First unveiled in 2005 at the New York Auto Show, the Jeep Commander was in production from 2006 until 2010. A larger, seven-passenger counterpart to the Jeep Grand Cherokee, the Commander was the most spacious vehicle ever produced under the Jeep brand. Though it can adequately tackle many off-road situations, its large size means that it simply won't fit into all the tight spaces a smaller SUV can get into. The interior comes with few frills, relatively limited cargo space, and a tight third row. All these factors led to the vehicle's discontinuation following the 2010 model.
In North America, the Commander was produced by Chrysler, and the original design was based upon the classic Jeep Wagoneer. The base engine in the Jeep Commander was a 3.7-liter V6, but buyers could upgrade to a 4.7-liter V8 or a 5.7-liter Hemi V8. All three versions make for a vehicle that is capable of tackling tough trails with ease and climbing mountains without breaking a sweat. Unfortunately, the Commander's boxy styling and overall large size makes any engine lack in terms of fuel efficiency.
When the first models hit the road in 2006, they had some issues in terms of consistency and performance, but these bugs were worked out in the later models and the Commander has become a reliable SUV. Throughout the years, the engine has become more powerful and capable of producing greater horsepower and torque. In 2007, the 4.7-liter V8 engine was discontinued, and the 5.7-liter V8 served as the standard replacement.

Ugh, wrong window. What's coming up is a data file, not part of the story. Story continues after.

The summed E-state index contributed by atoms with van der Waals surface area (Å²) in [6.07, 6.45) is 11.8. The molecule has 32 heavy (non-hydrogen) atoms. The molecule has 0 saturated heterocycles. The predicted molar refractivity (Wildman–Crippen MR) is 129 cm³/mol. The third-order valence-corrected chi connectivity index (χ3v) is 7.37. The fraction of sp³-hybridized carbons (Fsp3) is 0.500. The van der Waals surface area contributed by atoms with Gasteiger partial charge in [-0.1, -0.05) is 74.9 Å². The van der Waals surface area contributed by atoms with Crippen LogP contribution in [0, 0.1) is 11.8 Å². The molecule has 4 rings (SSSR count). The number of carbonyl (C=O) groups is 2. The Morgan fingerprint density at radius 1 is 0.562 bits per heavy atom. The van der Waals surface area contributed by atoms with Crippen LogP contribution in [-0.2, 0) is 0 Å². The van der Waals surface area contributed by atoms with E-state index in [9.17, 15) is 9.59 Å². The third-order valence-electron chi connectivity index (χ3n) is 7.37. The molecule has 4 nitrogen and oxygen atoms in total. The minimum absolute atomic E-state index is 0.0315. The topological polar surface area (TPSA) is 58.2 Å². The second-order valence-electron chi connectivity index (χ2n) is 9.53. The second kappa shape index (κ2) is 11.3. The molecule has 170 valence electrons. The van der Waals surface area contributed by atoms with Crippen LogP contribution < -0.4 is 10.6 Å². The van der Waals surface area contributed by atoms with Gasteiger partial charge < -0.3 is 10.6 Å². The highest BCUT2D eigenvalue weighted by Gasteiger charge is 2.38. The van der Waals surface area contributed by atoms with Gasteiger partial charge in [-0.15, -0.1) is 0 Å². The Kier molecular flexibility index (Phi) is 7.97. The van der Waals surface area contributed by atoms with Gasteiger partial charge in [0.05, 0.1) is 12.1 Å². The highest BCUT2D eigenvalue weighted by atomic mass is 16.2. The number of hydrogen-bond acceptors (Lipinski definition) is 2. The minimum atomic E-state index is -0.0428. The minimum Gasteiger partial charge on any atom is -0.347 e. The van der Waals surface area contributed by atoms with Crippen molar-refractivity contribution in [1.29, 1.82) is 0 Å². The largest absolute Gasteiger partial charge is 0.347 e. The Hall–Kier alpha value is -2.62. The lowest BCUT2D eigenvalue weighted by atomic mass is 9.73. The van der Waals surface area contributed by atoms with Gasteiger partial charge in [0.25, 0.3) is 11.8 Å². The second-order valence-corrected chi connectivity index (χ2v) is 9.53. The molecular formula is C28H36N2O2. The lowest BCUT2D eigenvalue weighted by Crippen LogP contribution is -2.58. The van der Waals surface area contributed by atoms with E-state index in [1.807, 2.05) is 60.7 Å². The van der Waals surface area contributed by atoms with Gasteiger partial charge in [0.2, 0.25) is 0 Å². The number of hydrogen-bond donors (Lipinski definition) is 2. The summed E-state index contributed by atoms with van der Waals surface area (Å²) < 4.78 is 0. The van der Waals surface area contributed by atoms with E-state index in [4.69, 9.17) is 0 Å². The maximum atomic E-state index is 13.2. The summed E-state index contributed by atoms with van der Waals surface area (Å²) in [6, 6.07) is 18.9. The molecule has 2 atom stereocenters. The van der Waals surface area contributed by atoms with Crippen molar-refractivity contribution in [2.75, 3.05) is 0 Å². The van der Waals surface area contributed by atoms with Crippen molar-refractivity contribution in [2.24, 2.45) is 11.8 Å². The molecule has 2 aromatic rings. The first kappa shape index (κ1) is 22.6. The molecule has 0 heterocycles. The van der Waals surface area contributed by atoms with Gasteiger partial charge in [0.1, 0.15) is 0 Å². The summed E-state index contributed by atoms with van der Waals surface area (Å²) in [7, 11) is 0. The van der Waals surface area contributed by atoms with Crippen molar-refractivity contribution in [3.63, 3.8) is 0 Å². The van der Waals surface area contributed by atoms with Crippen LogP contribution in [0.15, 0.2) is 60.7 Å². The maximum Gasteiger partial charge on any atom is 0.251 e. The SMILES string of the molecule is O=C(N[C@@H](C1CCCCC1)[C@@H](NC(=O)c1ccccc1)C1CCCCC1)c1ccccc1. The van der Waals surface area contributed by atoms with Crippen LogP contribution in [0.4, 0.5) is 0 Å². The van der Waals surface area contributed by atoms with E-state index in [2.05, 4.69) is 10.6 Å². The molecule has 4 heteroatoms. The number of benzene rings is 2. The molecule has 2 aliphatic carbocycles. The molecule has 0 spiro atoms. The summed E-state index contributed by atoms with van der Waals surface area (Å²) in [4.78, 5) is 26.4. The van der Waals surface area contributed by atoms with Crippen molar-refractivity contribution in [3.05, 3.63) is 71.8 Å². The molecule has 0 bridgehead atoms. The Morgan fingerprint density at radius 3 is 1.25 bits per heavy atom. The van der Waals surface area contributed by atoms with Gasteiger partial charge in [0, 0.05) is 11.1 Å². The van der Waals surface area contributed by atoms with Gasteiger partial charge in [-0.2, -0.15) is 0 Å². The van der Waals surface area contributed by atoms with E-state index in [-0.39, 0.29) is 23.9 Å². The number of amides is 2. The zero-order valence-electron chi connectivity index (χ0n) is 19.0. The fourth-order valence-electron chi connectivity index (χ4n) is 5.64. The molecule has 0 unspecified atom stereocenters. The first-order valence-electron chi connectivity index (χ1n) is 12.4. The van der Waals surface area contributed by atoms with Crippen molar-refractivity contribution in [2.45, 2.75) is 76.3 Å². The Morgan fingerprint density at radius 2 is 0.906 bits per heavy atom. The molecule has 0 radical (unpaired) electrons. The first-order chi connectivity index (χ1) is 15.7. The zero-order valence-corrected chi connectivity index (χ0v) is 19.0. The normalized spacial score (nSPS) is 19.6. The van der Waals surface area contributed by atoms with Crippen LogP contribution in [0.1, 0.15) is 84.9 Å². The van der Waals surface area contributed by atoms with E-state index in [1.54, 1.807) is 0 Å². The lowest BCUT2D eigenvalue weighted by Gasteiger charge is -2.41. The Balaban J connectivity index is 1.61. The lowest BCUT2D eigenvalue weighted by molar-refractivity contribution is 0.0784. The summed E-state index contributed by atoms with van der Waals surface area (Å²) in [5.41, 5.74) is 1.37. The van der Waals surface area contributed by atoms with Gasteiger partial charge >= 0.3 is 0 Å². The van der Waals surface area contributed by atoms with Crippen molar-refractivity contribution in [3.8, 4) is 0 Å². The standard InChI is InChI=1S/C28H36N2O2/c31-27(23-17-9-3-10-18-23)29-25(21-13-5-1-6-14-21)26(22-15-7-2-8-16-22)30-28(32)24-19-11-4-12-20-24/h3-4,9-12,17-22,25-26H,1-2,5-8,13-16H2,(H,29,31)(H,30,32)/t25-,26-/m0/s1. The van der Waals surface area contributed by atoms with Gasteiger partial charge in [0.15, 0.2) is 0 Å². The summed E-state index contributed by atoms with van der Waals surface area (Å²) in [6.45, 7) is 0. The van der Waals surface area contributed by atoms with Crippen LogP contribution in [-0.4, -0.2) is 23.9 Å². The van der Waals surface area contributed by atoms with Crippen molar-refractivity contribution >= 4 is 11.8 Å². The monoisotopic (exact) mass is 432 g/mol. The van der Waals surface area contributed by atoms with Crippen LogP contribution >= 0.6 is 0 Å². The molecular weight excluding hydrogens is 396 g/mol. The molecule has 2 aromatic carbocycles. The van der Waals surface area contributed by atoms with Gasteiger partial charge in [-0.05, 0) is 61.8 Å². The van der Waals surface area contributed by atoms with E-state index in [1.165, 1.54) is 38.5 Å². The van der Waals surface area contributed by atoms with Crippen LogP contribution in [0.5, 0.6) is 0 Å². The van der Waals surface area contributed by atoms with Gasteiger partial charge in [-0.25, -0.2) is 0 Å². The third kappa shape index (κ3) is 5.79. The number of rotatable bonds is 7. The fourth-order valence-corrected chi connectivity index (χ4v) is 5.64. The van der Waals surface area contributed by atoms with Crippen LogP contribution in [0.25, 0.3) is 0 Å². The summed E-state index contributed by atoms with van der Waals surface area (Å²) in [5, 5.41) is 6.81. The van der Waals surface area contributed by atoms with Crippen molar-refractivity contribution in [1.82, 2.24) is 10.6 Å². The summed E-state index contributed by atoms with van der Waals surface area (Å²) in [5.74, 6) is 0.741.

In its introductory year, the Commander was available with base and Limited trim. In 2007, however, the base model was renamed Sport, and a third top trim package was introduced: the Overland. In its final year, the Commander was only available in Sport and Limited trim. The base and Sport packages offer the fewest options, while the Overland was the most luxurious. Base and Sport packages included standard features like power accessories, air conditioning, and in-dash CD player. The Limited trim package was the most popular because it provided the level of luxury most SUV owners have come to expect without costing a fortune. Some of the upgrades include heated seats, a power sunroof, satellite radio, and a power tailgate lift. Optional upgrades included a navigation system and DVD entertainment system.
The Jeep Commander comes standard with many of the safety features consumers have come to expect, including front and side curtain air bags, traction control, anti-lock brakes, and electronic roll mitigation. In government testing, the Commander received five stars for the level of protection provided to the driver and passengers in a frontal crash. The rollover rating, however, is just three stars.
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